It’s an important lesson for Mariner, and a fun subversion for Trek fans, who are very willing to buy that Starfleet is corrupt and plans to railroad Freeman. After all, how many times have they been infiltrated by enemy forces, and how many evil admirals have we seen in the franchise’s sixty-year history? But this time, the system really did work, and Mariner must reckon with the possibility that there’s nothing to rebel against. What’s left, then, is choosing to commit to her ship, her captain/mother, and her fellow lower deckers.
‘Grounded’ is a lovely premiere for Lower Decks’ third season, setting the tone for the rest of the season. McMahan and the writers have finally locked down that precious balance between poking irreverent fun at the tropes and trivia of Trek and building a story about Starfleet’s misfits, a group of lesser-thans who are still helping each other fulfill the ideals they signed up for.
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What About the Rest of Season 3?
While we won’t spoil too much about the rest of the season (the first eight episodes were provided to critics for review), Lower Decks proceeds capably along the path its premiere sets out for these characters. There are Easter eggs aplenty, including a subplot in which Boimler et al. immerse themselves in an interactive Dungeons & Dragons game that works eerily similar to the infamous Next Generation VCR Board Game, complete with a Klingon screaming at players through the screen (J.G. Hertzler returning as Martok! Alas, he does not ask you to “experience bij”.)
There are quips aplenty about the wardrobe and formulas of ‘90s Trek, as per usual: Ransom smirks about “aliens with slightly different nose ridges,” and virtually every pre-warp civilization the Cerritos runs across is some mix of the planets Kirk or Picard’s Enterprise would encounter every week. There are Risa-like wellness planets that operate as if goop were a fascist dictatorship; psychic babies and sentient computers (sometimes both!); alien rocks that manifest everyone’s old lovers in revealing togas; the list goes on. We even get explicit callbacks to everything from the Delta Flyer to the mask from Masks, proving that McMahan is truly using every part of the Starfleet buffalo in his quest to mine laughs from the franchise.
But as much as Lower Decks keeps its tongue firmly in cheek, its bone-deep reverence for the series it’s lampooning is clear in every brightly-composed frame. One episode halfway through the season sends Cerritos to one very familiar space station, leading to some incredibly charming cameos (we won’t spoil whom) and a lovely story that hearkens back to some of the best iterations of ‘90s Trek. We even get a sorta-sequel to Boimler’s Trek movie spoof from seasons prior, ‘Crisis Point’ (S1, Ep9); where the first ep was more about exploring Mariner’s frustration with the boredom of Starfleet, this one keeps the focus on Boimler, who’s suddenly hit with an existential crisis surrounding his transporter clone from Season 2.
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Star Trek: Lower Decks Sticks With the Small Stories
Much like The Orville, another show that effectively treats Star Trek like a workplace comedy, Lower Decks spends a lot of time focusing on the fears and concerns of decidedly ordinary people amid the majesty of space exploration. Unlike the accomplished bridge officers of your Enterprises and such, the Lower Decks gang are still figuring out their careers. Mariner chooses to remain an ensign, where she can goof off and rebel without the pressure of responsibility; Boimler still strives for greatness but is too meek and accommodating to make an impression (this season tests that theory, as he starts saying ‘yes’ to things and calling himself “Bold Boimler”). Tendi is figuring out what her recent switch from science to medical means for her potential, and Rutherford is still solving the mystery of where his implants really come from. (The latter is the subject of an intriguing episode, where he must effectively best his impetuous younger self in a mental battle for supremacy.)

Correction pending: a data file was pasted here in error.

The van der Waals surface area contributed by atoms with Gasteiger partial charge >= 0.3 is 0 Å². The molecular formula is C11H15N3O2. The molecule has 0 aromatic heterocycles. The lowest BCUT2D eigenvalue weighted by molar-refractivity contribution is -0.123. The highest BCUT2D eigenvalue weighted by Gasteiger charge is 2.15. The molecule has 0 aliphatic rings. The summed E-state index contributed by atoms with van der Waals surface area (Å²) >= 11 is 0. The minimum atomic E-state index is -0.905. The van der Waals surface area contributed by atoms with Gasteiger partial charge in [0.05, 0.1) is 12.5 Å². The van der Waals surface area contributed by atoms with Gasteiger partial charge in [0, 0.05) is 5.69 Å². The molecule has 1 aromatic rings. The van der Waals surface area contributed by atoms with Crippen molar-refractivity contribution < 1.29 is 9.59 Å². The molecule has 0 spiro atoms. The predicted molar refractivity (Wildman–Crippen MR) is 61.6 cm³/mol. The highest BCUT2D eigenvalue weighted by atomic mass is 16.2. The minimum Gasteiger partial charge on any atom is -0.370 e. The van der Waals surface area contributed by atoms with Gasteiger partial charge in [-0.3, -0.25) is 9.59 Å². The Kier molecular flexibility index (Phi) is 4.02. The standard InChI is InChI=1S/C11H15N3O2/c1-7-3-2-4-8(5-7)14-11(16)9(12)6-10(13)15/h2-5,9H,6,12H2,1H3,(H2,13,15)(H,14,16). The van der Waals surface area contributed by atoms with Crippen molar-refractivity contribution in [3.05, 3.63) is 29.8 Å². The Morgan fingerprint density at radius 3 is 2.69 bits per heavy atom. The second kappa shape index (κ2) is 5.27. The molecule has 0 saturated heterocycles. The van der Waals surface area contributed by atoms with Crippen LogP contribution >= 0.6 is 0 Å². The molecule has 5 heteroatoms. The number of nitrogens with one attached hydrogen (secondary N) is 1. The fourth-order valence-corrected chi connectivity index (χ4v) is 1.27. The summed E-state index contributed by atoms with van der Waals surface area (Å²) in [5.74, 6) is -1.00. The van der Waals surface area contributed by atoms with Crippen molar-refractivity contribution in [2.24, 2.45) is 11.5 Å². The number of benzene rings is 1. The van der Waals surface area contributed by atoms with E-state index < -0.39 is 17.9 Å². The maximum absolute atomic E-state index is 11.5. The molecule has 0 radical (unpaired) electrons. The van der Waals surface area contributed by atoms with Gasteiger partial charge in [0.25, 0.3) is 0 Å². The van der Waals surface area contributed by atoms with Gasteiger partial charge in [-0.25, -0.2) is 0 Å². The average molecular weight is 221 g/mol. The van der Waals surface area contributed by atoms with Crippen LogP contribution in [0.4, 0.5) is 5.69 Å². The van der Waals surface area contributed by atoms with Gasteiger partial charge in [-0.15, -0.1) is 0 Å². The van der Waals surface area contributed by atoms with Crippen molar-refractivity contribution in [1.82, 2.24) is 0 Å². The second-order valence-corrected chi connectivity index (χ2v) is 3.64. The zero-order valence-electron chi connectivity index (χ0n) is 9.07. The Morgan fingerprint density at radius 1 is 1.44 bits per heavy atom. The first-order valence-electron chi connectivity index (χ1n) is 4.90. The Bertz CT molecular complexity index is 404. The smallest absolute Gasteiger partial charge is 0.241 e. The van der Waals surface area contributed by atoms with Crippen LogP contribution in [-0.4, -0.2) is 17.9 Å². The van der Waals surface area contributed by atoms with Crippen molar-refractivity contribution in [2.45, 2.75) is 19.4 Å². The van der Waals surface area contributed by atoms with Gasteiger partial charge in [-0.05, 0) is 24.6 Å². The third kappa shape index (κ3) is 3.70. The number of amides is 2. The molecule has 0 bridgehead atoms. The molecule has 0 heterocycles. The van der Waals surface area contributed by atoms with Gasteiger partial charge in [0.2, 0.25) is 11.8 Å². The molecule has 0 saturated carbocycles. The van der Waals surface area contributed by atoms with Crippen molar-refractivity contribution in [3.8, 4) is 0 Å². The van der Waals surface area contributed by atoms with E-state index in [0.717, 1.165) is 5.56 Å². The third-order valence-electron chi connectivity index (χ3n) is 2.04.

It’s surprising to see the extent to which Lower Decks makes room for these character journeys, and that so much of it can actually fit in 25-minute episodes that must still make room for madcap humor and more references than you can shake a jumja stick at. For all the complaints of lewdness last season (frankly, from prudes who were mostly hiding their criticisms of how ‘woke’ Star Trek has gotten — spare me), the show as a whole is as sprightly and optimistic as ever, no matter how many ‘fuck’s it squeezes into the script. There’s a deep care for its characters and the lore they’re navigating, and the writers seem curious to explore how these four misfits can find their purpose in an organization that prides itself on uncomplicated excellence in its members.
Maybe the ultimate expression of Lower Decks’ thesis comes in a simple subplot partway through the season, where a reluctant Mariner is stuck manning a table at a job fair with Boimler so they can meet recruitment quotas. With a suave, sexy explorer from the Archaeologist’s Guild on one side, and the collectors from “The Most Toys” on the other, it’s an episode that wonders: Is Starfleet actually cool? Or is it for nerds?
The way it answers that question is fun, interesting, and very Lower Decks. And it proves just what’s made this show so charming as it comes into its own: it’s a Trek show that recognizes the corniness of its past and premise. But it also celebrates the doe-eyed sincerity that suffuses even the franchise’s less-than-stellar moments. Even as Cerritos and her crew serve as also-rans for the Picards and Janeways of Starfleet, they take pride in their work. We’ve seen our share of Federation heroes; it’s time for the folks who do the grunt work to get their time in the sun.
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Clint Worthington is the founder and editor-in-chief of The Spool, as well as a Senior Writer for Consequence of Sound. He’s also the host of the podcasts More of a Comment, Really…, and Travolta/Cage (with cohost Nathan Rabin). You can find other bylines at Vulture, IndieWire, RogerEbert.com, StarTrek.com, The Takeout, and others. He lives in Chicago with his wife, his cat, and far too many Criterions.